Some of the choice live foods that sea horses find irresistible are Ocean Rider’s red feeder shrimp (Red Iron Horse Feed, Halocaridina rubra), the post-larval white shrimp (i.e., "snicking shrimp") from Seawater Express, and the live Mysis from Sachs Systems Aquaculture. These live shrimp are what I’d like to call a "feed-and-forget" food. They are tough, rugged little shrimp that you can toss in your tank with no acclimation whatsoever. They are agile and elusive enough that your filters won’t eat them and the seahorses won’t be able to capture them all right away. Some will hide and evade well enough that your seahorses will still be hunting down the stragglers for the next day or two. Best of all, you can toss a nice batch of them in your aquarium, secure in the knowledge that they won’t perish and pollute it, but thrive and survive as real, live, "catch-me-if-you-can" prey items that seahorses cannot resist.
So in your case, Johnny, I would suggest providing your new seahorse with some live adult brine shrimp for now and then ordering perhaps 100-200 of the feeder shrimp mentioned above and setting them up in a small tank of their own with a few small algae-covered live rock as for them to feed on and use for shelter. That would tempt the new red seahorse to eat and give you a chance to enjoy your seahorses while they are stalking and hunting live prey, which is fascinating to watch.
The Ocean Rider Aquaculture Facility in Hawaii (http://seahorse.com/) is a good source for the following live foods:
Green Iron Horse Feed (Gammarus amphipods)
Red Iron Horse Feed or Volcano Shrimp (Halocaridina rubra)
Seawater Express is an excellent source for post-larval white shrimp. They provide bite-sized white shrimp (Penaeus vannamei) in batches of anywhere from 50 to 1000 each. They are hardy, easy-to-keep and disease free. I recommend getting the smallest of the "Snicking Shrimp" they offer:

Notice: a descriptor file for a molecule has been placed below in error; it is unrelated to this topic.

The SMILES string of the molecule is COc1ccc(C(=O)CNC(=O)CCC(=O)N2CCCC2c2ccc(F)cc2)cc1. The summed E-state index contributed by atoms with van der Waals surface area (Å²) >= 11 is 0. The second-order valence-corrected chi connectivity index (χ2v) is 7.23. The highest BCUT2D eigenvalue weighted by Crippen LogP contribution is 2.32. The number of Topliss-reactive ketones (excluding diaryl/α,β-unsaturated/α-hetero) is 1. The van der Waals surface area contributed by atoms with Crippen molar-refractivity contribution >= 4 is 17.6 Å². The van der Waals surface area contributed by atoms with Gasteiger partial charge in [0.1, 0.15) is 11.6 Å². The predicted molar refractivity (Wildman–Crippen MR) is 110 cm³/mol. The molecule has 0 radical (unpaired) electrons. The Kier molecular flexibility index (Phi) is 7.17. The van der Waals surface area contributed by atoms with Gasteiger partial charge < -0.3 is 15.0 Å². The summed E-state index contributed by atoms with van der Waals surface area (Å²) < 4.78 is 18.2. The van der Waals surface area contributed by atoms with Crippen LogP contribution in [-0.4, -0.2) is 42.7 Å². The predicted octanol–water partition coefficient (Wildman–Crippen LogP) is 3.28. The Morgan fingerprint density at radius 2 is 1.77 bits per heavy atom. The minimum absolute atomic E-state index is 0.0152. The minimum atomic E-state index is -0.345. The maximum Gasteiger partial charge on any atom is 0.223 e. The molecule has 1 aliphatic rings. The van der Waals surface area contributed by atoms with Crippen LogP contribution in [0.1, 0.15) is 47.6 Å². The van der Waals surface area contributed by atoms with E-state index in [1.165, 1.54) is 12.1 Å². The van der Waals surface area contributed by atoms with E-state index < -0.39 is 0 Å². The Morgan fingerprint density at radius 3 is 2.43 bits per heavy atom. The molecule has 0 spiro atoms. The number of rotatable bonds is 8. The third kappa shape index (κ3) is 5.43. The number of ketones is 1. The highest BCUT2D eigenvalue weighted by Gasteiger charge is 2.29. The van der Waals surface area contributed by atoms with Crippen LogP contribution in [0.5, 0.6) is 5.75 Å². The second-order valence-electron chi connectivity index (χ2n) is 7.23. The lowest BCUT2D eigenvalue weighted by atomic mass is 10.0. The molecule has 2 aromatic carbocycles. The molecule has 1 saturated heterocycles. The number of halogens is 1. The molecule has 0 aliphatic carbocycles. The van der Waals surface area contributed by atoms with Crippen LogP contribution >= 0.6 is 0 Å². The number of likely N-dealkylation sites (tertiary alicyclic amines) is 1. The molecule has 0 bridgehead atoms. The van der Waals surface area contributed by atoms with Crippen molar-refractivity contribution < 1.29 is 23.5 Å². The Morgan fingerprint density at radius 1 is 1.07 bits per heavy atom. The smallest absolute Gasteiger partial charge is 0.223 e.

Seawater Express Inc.
Organic Shrimp Farm / Hatchery
Or the live Mysis from Sachs Systems Aquaculture would also be a good choice for this. You can obtain 200 live Mysidopsis bahia for $35 from Sachs and your seahorses will love them:
All of the sources listed above are high-health aquaculture facilities that provide disease free live foods.
In the meantime, Johnny, be sure to check the water quality parameters in your seahorse tank as well, especially the ammonia and nitrite levels. Generalized weakness could also result from mild ammonia poisoning and nitrite toxicity. Exposure to moderate levels of ammonia and nitrite, or very high levels of nitrates, can change the normal hemoglobin in the seahorse’s blood stream to a form (i.e., methhemoglobin) that is no longer able to transport oxygen. If this becomes severe enough, it will leave the affected seahorse starved for oxygen, which makes it very weak and fatigued. As a result, the affected seahorses may detach themselves from their hitching posts periodically and rest on the bottom, unable to exert themselves in their weakened condition. As you can imagine, being deprived of oxygen really wipes them out in terms of loss of energy and stamina. And it also results in respiratory distress, and rapid, labored breathing as they try to oxygenate themselves and compensate for the lack of normal hemoglobin.
In short, sir, concentrate on getting some choice live foods to tempt the seahorse to eat so that you can fatten up a bit and maintain optimal water quality at all times, and you will hopefully be able to turn the situation around.
Best of luck getting your new red seahorse to eat and regain her health, Johnny!